Issue, No.21 (March 2022)

Investigating Inclusive Income Growth with LIS Data

by Zachary Parolin (Bocconi University, Milan & Center on Poverty and Social Policy at Columbia University, New York) and Janet C. Gornick (Stone Center on Socio-Economic Inequality, The Graduate Center, CUNY)

Rising income inequality across high-income countries in recent decades has prompted more calls among scholars, policymakers, and the general public for more inclusive income growth. However, understanding what influences the inclusivity of income growth for a given country has long been a challenging task. As such, scholars have offered different perspectives on the role of changes in taxes, transfers, composition (such as changes to family structure, educational attainment, or employment), or other factors as the most influential factors affecting inclusive income growth.

In a new study, published in the American Sociological Review, we attempt to adjudicate these different perspectives and identify the levels and sources of inclusive income growth across eight high-income countries from the 1980s to 2010s. These countries include the United States, Australia, Canada, Germany, France, the Netherlands, Denmark, and Finland. In our study, we introduce a methodological framework that allows us to measure the additive contribution of changes in taxes, transfers, composition, and other factors including market institutions in shaping income growth at each point along an income distribution. We call these “growth profiles,” and our evidence suggests that the eight countries we study featured vastly different growth profiles throughout recent decades. Specifically, our findings point to four key takeaways regarding inclusive income growth, which we elaborate on in turn.

First, we find that the most egalitarian countries have generally seen the largest increases in inequality in recent decades. Figure 1 shows each country’s income distribution in the 1980s compared to the 2010s. In the lower-right corner of each panel is the change in the country’s P90/P10 ratio (one measure of inequality) during the two time points. The descriptive findings show that Finland experienced a greater increase in the P90/P10 ratio from the 1980s to 2010s than did the United States, Canada, or Australia. To be sure, Finland still features much lower levels of inequality compared to these countries and smaller absolute increases in inequality. Nonetheless, these changes in inequality throughout the past three decades justify greater investigation of trends in inequality as a complement to investigations of long-standing variation in levels of inequality.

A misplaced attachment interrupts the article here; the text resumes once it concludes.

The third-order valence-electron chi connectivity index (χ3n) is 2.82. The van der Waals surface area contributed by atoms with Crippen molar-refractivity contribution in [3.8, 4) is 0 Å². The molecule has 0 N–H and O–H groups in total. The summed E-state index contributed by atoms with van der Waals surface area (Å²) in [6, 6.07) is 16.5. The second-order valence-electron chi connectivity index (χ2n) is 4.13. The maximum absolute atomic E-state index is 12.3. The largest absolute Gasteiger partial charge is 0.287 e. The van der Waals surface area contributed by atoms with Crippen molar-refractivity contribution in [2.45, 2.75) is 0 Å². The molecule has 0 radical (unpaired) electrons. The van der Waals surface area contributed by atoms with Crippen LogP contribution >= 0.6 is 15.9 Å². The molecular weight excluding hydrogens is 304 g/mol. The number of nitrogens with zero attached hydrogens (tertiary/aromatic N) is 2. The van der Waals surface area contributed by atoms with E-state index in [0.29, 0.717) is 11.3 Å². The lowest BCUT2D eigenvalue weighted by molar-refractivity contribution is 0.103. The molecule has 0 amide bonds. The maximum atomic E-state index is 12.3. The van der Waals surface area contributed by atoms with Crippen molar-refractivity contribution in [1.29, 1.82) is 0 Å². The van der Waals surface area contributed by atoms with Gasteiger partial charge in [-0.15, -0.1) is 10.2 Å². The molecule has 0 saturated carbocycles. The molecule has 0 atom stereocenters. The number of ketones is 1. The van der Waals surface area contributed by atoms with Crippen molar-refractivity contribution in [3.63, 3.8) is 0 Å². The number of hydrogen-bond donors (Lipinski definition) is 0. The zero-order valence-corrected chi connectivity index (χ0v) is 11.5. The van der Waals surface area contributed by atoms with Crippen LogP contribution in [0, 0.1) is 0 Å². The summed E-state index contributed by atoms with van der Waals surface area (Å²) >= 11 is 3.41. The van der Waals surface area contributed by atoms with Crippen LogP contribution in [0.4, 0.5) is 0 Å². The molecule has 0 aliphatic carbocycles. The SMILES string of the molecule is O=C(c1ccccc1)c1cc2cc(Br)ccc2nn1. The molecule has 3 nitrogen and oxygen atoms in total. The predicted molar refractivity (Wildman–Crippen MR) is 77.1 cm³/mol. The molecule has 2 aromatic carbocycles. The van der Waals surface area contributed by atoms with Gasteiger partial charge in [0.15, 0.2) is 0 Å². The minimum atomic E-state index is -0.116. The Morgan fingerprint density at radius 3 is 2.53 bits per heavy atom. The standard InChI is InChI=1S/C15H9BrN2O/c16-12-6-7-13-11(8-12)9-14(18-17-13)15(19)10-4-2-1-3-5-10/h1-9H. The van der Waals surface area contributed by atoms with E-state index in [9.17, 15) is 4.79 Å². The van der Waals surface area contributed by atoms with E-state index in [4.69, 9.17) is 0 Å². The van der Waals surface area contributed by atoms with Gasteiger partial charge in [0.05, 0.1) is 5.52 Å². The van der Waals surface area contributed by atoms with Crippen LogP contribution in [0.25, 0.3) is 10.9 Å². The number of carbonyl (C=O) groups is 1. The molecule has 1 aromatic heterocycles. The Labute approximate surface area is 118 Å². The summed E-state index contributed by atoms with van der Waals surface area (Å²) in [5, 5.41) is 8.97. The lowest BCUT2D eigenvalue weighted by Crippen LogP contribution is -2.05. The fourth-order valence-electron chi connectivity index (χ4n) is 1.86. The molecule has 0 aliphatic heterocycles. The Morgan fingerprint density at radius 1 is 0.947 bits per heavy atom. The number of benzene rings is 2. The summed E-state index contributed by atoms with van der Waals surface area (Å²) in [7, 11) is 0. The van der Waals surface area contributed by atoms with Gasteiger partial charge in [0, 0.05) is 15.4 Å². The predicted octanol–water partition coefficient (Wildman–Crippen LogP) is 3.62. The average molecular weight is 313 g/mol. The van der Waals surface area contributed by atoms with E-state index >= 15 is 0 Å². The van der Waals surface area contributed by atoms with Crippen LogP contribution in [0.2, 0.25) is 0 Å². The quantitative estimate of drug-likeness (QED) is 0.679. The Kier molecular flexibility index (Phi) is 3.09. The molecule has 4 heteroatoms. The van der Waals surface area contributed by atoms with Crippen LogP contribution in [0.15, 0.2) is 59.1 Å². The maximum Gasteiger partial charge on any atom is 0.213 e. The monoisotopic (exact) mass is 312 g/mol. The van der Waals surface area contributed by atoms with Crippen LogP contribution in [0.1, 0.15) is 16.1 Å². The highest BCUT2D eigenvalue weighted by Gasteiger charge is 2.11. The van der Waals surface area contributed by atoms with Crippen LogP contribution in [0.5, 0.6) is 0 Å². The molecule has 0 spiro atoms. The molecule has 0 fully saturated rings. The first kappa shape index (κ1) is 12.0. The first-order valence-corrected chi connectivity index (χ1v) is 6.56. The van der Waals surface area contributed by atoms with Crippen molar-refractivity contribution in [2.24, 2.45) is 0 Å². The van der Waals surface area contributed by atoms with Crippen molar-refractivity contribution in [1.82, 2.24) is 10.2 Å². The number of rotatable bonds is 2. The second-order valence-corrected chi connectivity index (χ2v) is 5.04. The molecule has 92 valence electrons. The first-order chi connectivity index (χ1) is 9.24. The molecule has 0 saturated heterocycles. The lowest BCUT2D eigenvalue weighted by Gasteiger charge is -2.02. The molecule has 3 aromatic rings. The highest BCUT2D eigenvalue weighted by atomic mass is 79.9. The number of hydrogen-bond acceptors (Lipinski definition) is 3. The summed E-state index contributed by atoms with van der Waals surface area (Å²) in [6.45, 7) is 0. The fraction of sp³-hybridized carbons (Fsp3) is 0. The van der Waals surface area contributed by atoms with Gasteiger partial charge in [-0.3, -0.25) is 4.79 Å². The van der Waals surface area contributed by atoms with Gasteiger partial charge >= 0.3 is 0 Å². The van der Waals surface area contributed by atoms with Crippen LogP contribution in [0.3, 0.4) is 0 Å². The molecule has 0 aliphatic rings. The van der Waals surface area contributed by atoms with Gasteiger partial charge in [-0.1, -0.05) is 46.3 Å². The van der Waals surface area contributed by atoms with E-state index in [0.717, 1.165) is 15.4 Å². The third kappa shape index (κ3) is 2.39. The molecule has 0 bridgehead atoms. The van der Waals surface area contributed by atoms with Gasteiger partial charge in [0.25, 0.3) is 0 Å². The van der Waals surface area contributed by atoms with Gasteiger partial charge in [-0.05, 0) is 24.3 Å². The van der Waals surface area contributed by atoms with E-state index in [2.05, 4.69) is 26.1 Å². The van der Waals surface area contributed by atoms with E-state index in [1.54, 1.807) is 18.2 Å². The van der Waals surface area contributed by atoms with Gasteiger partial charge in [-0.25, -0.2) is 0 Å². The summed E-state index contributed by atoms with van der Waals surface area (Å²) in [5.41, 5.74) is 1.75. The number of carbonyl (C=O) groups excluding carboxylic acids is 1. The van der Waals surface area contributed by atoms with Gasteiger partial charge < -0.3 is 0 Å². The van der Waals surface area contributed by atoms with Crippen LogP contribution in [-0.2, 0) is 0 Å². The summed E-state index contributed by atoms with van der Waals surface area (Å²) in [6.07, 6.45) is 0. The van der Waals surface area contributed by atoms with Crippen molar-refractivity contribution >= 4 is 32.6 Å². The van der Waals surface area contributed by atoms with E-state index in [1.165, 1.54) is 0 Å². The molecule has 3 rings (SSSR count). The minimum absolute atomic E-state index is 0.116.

Figure 1. Levels of Disposable Income (Thousands of PPPs) by Percentile in 1980s and 2010s and Changes in 90th Percentile Relative to 10th Percentile (P90/P10 Ratio)

Note:Number in bottom-right of each panel represents the difference in P90/P10 ratio for each country from the first to the final year (the final year’s P90/P10 ratio minus the first year’s ratio).

Source: Luxembourg Income Study (LIS) Database.

What factors led to Finland seeing the strongest rise in income inequality among these countries and time periods observed? More generally, how do countries vary in the levels and sources of income growth? We apply our national growth profiles to help answer these questions.

This leads to our second finding: changes to taxes and transfers have been an essential component of inclusive income growth in all of our study countries. It is well-known that, from a cross-sectional perspective, taxes and transfers play an important role in reducing inequality. Our findings reveal that policy-driven changes in taxes and transfers are often essential toward promoting inclusive income growth. Specifically, we find that policy-driven changes in income transfers were the strongest individual contributors to income growth at the 10th percentile in each country. We emphasize policy-driven changes above, as our decomposition framework allows us to evaluate the changes in the amount of taxes paid or transfers received due to changes in policy rules, rather than compositional changes (such as differences in employment or family structure over time) that affect the amounts of transfers paid or taxes received.

Figure 2 documents the contribution of policy-driven changes to transfers to income growth across the distribution in each country (the black circles). The gray triangles depict how compositional changes – such as higher or lower employment rates across time – influence changes in the level of transfers provided to a certain part of the income distribution.

Figure 2. Contribution of Transfers to Disposable Income Growth